French artist builds treehouse at the Uithof

Kunstenaar Laurent Tixador: "We bouwen hier zonder dat er een schroef in een boom gaat." Foto DUB

Gleaming with sweat, Tixador walks into the woods behind the Botanical Gardens. The French artist is using the woods as the location for his project Nature helps man to take root. He’s constructing several platforms in the trees that will rise when the trees grow. The construction is a part of the art project Zero Footprint Campus , that will launch an exhibition Wednesday, May 31st.

The artist has been camping in the woods since May 18th. “I’m not afraid of being found. People know this is a part of the project,” he says. “Everyone can see me, meet me, when they walk into the woods.” He says everyone is welcome to come to the launch on May 31st to see the artwork. Tixador himself won’t be there long. “I’ll leave for France in early June.”

“The idea is that the wooden construction will rise when the trees grow. Because the tree will grow thicker as well, the planks will hold better,” the artist explains. According to him, building a construction without having to put screws and nails in the tree is one of the most important parts of the project.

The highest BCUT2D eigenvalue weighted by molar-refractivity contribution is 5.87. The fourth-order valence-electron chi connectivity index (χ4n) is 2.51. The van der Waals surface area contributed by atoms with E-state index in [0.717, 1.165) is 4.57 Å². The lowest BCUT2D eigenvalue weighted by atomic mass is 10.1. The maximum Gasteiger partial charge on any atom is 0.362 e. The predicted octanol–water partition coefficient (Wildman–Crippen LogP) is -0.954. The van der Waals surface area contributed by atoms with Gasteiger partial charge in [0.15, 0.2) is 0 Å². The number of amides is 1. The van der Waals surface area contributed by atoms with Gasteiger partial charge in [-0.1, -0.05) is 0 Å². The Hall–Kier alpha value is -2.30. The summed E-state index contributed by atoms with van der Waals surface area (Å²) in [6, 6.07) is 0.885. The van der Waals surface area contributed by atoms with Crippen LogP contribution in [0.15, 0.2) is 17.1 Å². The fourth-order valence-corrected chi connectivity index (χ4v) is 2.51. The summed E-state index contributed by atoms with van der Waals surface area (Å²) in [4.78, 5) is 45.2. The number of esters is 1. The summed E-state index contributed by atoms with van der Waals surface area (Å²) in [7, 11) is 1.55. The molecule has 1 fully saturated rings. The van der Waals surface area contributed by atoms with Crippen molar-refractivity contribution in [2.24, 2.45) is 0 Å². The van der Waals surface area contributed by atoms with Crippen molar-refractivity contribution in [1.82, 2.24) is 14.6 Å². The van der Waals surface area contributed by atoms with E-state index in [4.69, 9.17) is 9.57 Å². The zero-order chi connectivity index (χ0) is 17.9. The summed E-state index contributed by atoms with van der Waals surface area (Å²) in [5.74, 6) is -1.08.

Tara Pesman and Jacob Herrie assist in the construction of the artwork.

During construction, the Frenchman has two assistants: Jacob Herrie, student of Social Geography at the UU, and Tara Pesman, a Master’s student of Logic in Amsterdam. “One day, I saw a poster that said ‘come camp out at the USP and build unique treehouses,” Herrie explains. “I was immediately enthusiastic, because I’m actually doing a project on ways of living for my studies, so this ties in neatly with that.” Pesman found the project in a volunteer bank. “I wanted to do something outdoors, in cooperation with others,” she says. “This project is a perfect fit.”

Aside from the treehouse, Tixador also has another project at the Botanical Gardens called Man helps nature to take root. Near the greenhouses, Tixador placed a glass tube. The combination of moisture in the soil and sunlight produces condensation in the tube. “The water ensures something can grow in that place,” he says. “It starts with moss, that will turn into grass, and in the future, perhaps a tree will grow there.”

“These works form a diptych,” he explains. “In both projects, I’m adding to nature without taking something else away. It’s a treehouse here, and in the Botanical Gardens, it’s vegetation in a spot in the pavement.”

The Zero Footprint Campus project will launch on Wednesday, May 31st. Several artworks across the Uithof are exhibited from then until June 25th.